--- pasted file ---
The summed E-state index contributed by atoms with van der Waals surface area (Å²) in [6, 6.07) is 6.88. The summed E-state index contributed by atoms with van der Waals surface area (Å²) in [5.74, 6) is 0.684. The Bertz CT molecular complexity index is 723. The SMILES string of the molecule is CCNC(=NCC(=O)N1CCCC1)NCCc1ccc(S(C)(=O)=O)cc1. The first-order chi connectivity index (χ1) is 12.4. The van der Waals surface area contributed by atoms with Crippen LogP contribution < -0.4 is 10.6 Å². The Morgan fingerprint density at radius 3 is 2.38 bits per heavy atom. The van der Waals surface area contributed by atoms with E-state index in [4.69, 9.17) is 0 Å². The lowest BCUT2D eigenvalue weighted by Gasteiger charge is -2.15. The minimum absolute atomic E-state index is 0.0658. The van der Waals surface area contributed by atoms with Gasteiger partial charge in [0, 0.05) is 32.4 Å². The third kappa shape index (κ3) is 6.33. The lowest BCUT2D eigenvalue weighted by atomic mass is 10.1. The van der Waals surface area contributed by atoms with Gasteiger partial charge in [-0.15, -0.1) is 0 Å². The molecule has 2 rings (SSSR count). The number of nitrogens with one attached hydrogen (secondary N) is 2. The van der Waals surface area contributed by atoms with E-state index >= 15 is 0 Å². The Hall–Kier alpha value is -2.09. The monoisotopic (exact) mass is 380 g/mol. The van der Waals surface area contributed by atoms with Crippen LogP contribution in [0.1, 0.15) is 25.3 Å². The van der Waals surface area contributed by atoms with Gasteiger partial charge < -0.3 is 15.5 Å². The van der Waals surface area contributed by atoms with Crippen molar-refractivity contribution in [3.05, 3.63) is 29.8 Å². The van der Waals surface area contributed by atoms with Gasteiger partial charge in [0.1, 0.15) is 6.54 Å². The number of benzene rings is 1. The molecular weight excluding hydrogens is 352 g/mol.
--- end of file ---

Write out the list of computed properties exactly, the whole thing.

The summed E-state index contributed by atoms with van der Waals surface area (Å²) in [6, 6.07) is 6.88. The summed E-state index contributed by atoms with van der Waals surface area (Å²) in [5.74, 6) is 0.684. The Bertz CT molecular complexity index is 723. The SMILES string of the molecule is CCNC(=NCC(=O)N1CCCC1)NCCc1ccc(S(C)(=O)=O)cc1. The first-order chi connectivity index (χ1) is 12.4. The van der Waals surface area contributed by atoms with Crippen LogP contribution < -0.4 is 10.6 Å². The Morgan fingerprint density at radius 3 is 2.38 bits per heavy atom. The van der Waals surface area contributed by atoms with E-state index in [4.69, 9.17) is 0 Å². The lowest BCUT2D eigenvalue weighted by Gasteiger charge is -2.15. The minimum absolute atomic E-state index is 0.0658. The van der Waals surface area contributed by atoms with Gasteiger partial charge in [0, 0.05) is 32.4 Å². The third kappa shape index (κ3) is 6.33. The lowest BCUT2D eigenvalue weighted by atomic mass is 10.1. The van der Waals surface area contributed by atoms with Gasteiger partial charge in [-0.15, -0.1) is 0 Å². The molecule has 2 rings (SSSR count). The number of nitrogens with one attached hydrogen (secondary N) is 2. The van der Waals surface area contributed by atoms with E-state index >= 15 is 0 Å². The Hall–Kier alpha value is -2.09. The monoisotopic (exact) mass is 380 g/mol. The van der Waals surface area contributed by atoms with Crippen LogP contribution in [0.1, 0.15) is 25.3 Å². The van der Waals surface area contributed by atoms with Gasteiger partial charge < -0.3 is 15.5 Å². The van der Waals surface area contributed by atoms with Crippen molar-refractivity contribution in [3.05, 3.63) is 29.8 Å². The van der Waals surface area contributed by atoms with Gasteiger partial charge in [0.1, 0.15) is 6.54 Å². The number of benzene rings is 1. The molecular weight excluding hydrogens is 352 g/mol.